Ban on 'head shop' goods due by June
REGULATIONS WHICH will outlaw a range of products sold as “legal highs” in “head shops” across the State are to be introduced before June, the Department of Health has said.
A number of synthetic or herbal substances that mimic the effect of illegal drugs are to be brought under the control of the Misuse of Drugs Act 1977 because of the “ongoing health risks” associated with them, a spokeswoman for the department confirmed last night.
It is understood the regulations will apply to products such as Smoke and Snow, which are marketed as “pot pourri” and “stimulating bath salts” respectively but consumed in the same manner as cannabis and cocaine.
The move to make the substances illegal comes amid mounting criticism towards the Government from the Opposition, parents and anti-drugs groups who have called for a ban on head shops which have become increasingly common across the country.
Minister for Health Mary Harney said her department was preparing regulations, similar to those in Britain, which would introduce controls on a range of substances on sale in head shops.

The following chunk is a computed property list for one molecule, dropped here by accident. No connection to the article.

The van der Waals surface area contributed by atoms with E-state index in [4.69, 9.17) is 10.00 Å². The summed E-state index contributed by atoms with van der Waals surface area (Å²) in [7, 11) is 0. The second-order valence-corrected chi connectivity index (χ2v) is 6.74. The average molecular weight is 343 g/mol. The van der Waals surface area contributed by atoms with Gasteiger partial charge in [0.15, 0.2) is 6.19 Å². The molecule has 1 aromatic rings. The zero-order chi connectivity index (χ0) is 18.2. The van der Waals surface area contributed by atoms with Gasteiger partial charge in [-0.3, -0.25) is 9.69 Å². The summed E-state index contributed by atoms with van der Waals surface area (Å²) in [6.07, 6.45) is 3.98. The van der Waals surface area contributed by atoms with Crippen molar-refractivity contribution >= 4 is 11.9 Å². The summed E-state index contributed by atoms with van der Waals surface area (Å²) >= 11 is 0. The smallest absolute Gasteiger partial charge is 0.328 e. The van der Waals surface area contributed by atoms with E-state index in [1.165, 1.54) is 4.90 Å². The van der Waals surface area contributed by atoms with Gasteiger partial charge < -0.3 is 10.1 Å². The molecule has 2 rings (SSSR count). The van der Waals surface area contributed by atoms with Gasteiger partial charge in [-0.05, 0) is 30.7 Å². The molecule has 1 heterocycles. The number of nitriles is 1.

British authorities banned a range of “legal highs” including GBL, which offers euphoric effects like ecstasy, and chemicals used to make herbal smoking products such as Smoke in December.
“This will make the possession and sale of these substances illegal and subject to criminal sanctions under the Misuse of Drugs Act,” Ms Harney said.
In 2006, the department introduced regulations which banned psychotropic (magic) mushrooms, while last year it banned BZP, then a legal alternative to ecstasy.
Ms Harney also said her department was working closely with Minister of State for Drugs John Curran, who was co-ordinating a Government response across various departments to tackle the problems associated with the proliferation of head shops.
Earlier yesterday, Donegal TD Dr Jim McDaid said he believed introducing an across-the-board ban on head shops and their products would be a “colossal mistake”. Dr McDaid said this would push the substances onto the streets and into the control of drug dealers. “I honestly believe that if we ban these head shops or substances we are on the verge of making one huge colossal mistake with regard to the problem of drugs in this country,” he told Newstalk’s Lunchtime with Eamon Keane.
Dr McDaid, a former minister who lost the Fianna Fáil party whip in 2008 when he abstained on a vote on the cervical cancer vaccine, said a campaign educating people of the dangers of the products rather than a ban would be the best way forward.
February 5, 2010
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